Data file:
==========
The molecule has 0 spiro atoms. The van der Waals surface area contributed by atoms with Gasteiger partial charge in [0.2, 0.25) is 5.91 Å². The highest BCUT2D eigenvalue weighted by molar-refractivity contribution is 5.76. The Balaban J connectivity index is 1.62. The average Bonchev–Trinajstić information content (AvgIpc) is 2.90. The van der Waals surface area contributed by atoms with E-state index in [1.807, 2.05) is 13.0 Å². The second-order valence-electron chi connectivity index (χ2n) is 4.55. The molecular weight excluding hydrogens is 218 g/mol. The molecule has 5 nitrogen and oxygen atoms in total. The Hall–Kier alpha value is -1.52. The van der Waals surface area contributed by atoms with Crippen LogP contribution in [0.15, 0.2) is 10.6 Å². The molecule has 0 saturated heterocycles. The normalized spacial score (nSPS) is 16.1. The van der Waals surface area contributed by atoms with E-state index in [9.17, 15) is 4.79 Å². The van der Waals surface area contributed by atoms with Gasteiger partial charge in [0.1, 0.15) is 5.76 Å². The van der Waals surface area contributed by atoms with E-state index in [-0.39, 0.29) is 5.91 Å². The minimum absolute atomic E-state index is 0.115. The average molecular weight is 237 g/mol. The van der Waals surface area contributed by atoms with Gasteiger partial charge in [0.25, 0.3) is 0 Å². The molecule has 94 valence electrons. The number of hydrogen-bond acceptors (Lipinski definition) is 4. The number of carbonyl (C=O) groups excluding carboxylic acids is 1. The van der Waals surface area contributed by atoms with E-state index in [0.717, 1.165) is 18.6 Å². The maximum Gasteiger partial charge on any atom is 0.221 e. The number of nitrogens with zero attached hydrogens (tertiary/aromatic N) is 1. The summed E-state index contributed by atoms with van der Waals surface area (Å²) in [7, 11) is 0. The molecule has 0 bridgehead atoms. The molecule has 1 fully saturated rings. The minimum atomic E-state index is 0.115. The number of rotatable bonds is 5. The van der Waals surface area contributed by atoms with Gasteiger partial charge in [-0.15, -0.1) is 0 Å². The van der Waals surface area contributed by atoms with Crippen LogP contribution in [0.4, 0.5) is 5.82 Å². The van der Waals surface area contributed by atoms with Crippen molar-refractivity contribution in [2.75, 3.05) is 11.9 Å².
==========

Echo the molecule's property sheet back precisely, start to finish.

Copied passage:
The molecule has 0 spiro atoms. The van der Waals surface area contributed by atoms with Gasteiger partial charge in [0.2, 0.25) is 5.91 Å². The highest BCUT2D eigenvalue weighted by molar-refractivity contribution is 5.76. The Balaban J connectivity index is 1.62. The average Bonchev–Trinajstić information content (AvgIpc) is 2.90. The van der Waals surface area contributed by atoms with E-state index in [1.807, 2.05) is 13.0 Å². The second-order valence-electron chi connectivity index (χ2n) is 4.55. The molecular weight excluding hydrogens is 218 g/mol. The molecule has 5 nitrogen and oxygen atoms in total. The Hall–Kier alpha value is -1.52. The van der Waals surface area contributed by atoms with Crippen LogP contribution in [0.15, 0.2) is 10.6 Å². The molecule has 0 saturated heterocycles. The normalized spacial score (nSPS) is 16.1. The van der Waals surface area contributed by atoms with E-state index in [9.17, 15) is 4.79 Å². The van der Waals surface area contributed by atoms with Gasteiger partial charge in [0.1, 0.15) is 5.76 Å². The van der Waals surface area contributed by atoms with E-state index in [-0.39, 0.29) is 5.91 Å². The minimum absolute atomic E-state index is 0.115. The average molecular weight is 237 g/mol. The van der Waals surface area contributed by atoms with Gasteiger partial charge in [0.25, 0.3) is 0 Å². The molecule has 94 valence electrons. The number of hydrogen-bond acceptors (Lipinski definition) is 4. The number of carbonyl (C=O) groups excluding carboxylic acids is 1. The van der Waals surface area contributed by atoms with E-state index in [0.717, 1.165) is 18.6 Å². The maximum Gasteiger partial charge on any atom is 0.221 e. The number of nitrogens with zero attached hydrogens (tertiary/aromatic N) is 1. The summed E-state index contributed by atoms with van der Waals surface area (Å²) in [7, 11) is 0. The molecule has 0 bridgehead atoms. The molecule has 1 fully saturated rings. The minimum atomic E-state index is 0.115. The number of rotatable bonds is 5. The van der Waals surface area contributed by atoms with Gasteiger partial charge in [-0.15, -0.1) is 0 Å². The van der Waals surface area contributed by atoms with Crippen LogP contribution in [0.4, 0.5) is 5.82 Å². The van der Waals surface area contributed by atoms with Crippen molar-refractivity contribution in [2.75, 3.05) is 11.9 Å².